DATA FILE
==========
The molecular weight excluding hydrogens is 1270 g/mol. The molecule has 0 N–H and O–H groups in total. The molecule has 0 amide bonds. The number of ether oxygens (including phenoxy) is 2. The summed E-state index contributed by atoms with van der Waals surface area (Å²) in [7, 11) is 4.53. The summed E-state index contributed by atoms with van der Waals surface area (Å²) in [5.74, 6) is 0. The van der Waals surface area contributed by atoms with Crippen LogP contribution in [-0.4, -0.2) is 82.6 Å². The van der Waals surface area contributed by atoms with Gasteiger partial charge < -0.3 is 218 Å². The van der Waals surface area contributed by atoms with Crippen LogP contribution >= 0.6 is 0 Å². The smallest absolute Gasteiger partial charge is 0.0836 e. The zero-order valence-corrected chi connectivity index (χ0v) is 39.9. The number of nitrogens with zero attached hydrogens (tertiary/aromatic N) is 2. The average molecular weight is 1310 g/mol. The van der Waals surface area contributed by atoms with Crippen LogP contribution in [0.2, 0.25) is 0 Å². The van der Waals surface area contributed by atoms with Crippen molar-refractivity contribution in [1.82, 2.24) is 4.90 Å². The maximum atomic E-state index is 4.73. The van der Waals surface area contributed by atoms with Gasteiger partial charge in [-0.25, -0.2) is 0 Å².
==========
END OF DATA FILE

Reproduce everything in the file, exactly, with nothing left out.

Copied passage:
The molecular weight excluding hydrogens is 1270 g/mol. The molecule has 0 N–H and O–H groups in total. The molecule has 0 amide bonds. The number of ether oxygens (including phenoxy) is 2. The summed E-state index contributed by atoms with van der Waals surface area (Å²) in [7, 11) is 4.53. The summed E-state index contributed by atoms with van der Waals surface area (Å²) in [5.74, 6) is 0. The van der Waals surface area contributed by atoms with Crippen LogP contribution in [-0.4, -0.2) is 82.6 Å². The van der Waals surface area contributed by atoms with Gasteiger partial charge < -0.3 is 218 Å². The van der Waals surface area contributed by atoms with Crippen LogP contribution >= 0.6 is 0 Å². The smallest absolute Gasteiger partial charge is 0.0836 e. The zero-order valence-corrected chi connectivity index (χ0v) is 39.9. The number of nitrogens with zero attached hydrogens (tertiary/aromatic N) is 2. The average molecular weight is 1310 g/mol. The van der Waals surface area contributed by atoms with Crippen LogP contribution in [0.2, 0.25) is 0 Å². The van der Waals surface area contributed by atoms with Crippen molar-refractivity contribution in [1.82, 2.24) is 4.90 Å². The maximum atomic E-state index is 4.73. The van der Waals surface area contributed by atoms with Gasteiger partial charge in [-0.25, -0.2) is 0 Å².